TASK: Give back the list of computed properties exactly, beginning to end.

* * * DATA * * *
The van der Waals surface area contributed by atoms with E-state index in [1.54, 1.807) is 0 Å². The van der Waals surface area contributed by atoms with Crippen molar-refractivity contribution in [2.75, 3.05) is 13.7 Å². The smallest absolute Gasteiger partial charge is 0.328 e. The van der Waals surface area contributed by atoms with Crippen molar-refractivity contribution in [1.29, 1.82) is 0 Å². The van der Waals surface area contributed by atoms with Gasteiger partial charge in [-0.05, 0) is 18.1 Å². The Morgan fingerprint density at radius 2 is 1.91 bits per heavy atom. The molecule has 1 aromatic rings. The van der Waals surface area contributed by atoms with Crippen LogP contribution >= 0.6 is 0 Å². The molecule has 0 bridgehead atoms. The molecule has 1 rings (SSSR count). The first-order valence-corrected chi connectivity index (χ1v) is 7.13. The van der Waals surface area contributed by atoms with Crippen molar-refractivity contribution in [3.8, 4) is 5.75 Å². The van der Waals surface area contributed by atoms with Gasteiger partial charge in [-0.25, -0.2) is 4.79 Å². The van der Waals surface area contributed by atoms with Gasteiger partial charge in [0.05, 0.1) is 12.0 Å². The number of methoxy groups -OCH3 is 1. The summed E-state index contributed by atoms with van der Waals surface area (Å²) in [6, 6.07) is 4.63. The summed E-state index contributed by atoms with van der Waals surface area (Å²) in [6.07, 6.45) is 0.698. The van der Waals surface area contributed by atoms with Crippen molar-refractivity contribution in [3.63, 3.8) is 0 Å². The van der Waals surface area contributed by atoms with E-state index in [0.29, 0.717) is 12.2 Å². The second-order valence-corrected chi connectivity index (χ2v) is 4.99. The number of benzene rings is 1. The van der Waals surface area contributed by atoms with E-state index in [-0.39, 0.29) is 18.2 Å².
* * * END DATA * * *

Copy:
The van der Waals surface area contributed by atoms with E-state index in [1.54, 1.807) is 0 Å². The van der Waals surface area contributed by atoms with Crippen molar-refractivity contribution in [2.75, 3.05) is 13.7 Å². The smallest absolute Gasteiger partial charge is 0.328 e. The van der Waals surface area contributed by atoms with Crippen molar-refractivity contribution in [1.29, 1.82) is 0 Å². The van der Waals surface area contributed by atoms with Gasteiger partial charge in [-0.05, 0) is 18.1 Å². The Morgan fingerprint density at radius 2 is 1.91 bits per heavy atom. The molecule has 1 aromatic rings. The van der Waals surface area contributed by atoms with Crippen LogP contribution >= 0.6 is 0 Å². The molecule has 0 bridgehead atoms. The molecule has 1 rings (SSSR count). The first-order valence-corrected chi connectivity index (χ1v) is 7.13. The van der Waals surface area contributed by atoms with Crippen molar-refractivity contribution in [3.8, 4) is 5.75 Å². The van der Waals surface area contributed by atoms with Gasteiger partial charge in [-0.25, -0.2) is 4.79 Å². The van der Waals surface area contributed by atoms with Gasteiger partial charge in [0.05, 0.1) is 12.0 Å². The number of methoxy groups -OCH3 is 1. The summed E-state index contributed by atoms with van der Waals surface area (Å²) in [6, 6.07) is 4.63. The summed E-state index contributed by atoms with van der Waals surface area (Å²) in [6.07, 6.45) is 0.698. The van der Waals surface area contributed by atoms with Crippen molar-refractivity contribution in [3.63, 3.8) is 0 Å². The van der Waals surface area contributed by atoms with E-state index in [0.29, 0.717) is 12.2 Å². The second-order valence-corrected chi connectivity index (χ2v) is 4.99. The number of benzene rings is 1. The van der Waals surface area contributed by atoms with E-state index in [-0.39, 0.29) is 18.2 Å².